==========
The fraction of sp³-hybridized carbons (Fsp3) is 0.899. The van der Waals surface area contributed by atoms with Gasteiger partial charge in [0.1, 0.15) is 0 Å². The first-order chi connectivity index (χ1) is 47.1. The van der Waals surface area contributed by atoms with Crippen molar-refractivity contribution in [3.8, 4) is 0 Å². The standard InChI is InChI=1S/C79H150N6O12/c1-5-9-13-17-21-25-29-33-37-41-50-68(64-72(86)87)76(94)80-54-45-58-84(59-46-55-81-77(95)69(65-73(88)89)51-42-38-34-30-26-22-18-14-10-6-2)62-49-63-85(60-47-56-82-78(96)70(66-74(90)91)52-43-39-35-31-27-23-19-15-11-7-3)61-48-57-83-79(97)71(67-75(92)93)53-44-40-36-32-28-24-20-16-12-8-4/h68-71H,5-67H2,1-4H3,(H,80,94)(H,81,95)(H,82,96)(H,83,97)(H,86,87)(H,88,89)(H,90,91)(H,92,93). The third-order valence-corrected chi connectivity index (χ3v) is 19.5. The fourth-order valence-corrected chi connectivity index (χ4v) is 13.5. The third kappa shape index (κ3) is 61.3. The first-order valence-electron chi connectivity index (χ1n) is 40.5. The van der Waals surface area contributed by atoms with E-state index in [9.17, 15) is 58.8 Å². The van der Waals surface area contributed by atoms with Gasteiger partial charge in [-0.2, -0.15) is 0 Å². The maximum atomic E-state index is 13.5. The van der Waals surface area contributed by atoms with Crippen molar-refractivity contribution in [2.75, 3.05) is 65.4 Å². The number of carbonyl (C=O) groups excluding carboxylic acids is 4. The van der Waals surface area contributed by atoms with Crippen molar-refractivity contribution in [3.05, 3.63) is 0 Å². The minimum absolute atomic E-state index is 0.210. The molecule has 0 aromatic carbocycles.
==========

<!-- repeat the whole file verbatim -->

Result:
The fraction of sp³-hybridized carbons (Fsp3) is 0.899. The van der Waals surface area contributed by atoms with Gasteiger partial charge in [0.1, 0.15) is 0 Å². The first-order chi connectivity index (χ1) is 47.1. The van der Waals surface area contributed by atoms with Crippen molar-refractivity contribution in [3.8, 4) is 0 Å². The standard InChI is InChI=1S/C79H150N6O12/c1-5-9-13-17-21-25-29-33-37-41-50-68(64-72(86)87)76(94)80-54-45-58-84(59-46-55-81-77(95)69(65-73(88)89)51-42-38-34-30-26-22-18-14-10-6-2)62-49-63-85(60-47-56-82-78(96)70(66-74(90)91)52-43-39-35-31-27-23-19-15-11-7-3)61-48-57-83-79(97)71(67-75(92)93)53-44-40-36-32-28-24-20-16-12-8-4/h68-71H,5-67H2,1-4H3,(H,80,94)(H,81,95)(H,82,96)(H,83,97)(H,86,87)(H,88,89)(H,90,91)(H,92,93). The third-order valence-corrected chi connectivity index (χ3v) is 19.5. The fourth-order valence-corrected chi connectivity index (χ4v) is 13.5. The third kappa shape index (κ3) is 61.3. The first-order valence-electron chi connectivity index (χ1n) is 40.5. The van der Waals surface area contributed by atoms with E-state index in [9.17, 15) is 58.8 Å². The van der Waals surface area contributed by atoms with Gasteiger partial charge in [-0.2, -0.15) is 0 Å². The maximum atomic E-state index is 13.5. The van der Waals surface area contributed by atoms with Crippen molar-refractivity contribution in [2.75, 3.05) is 65.4 Å². The number of carbonyl (C=O) groups excluding carboxylic acids is 4. The van der Waals surface area contributed by atoms with Crippen molar-refractivity contribution in [3.05, 3.63) is 0 Å². The minimum absolute atomic E-state index is 0.210. The molecule has 0 aromatic carbocycles.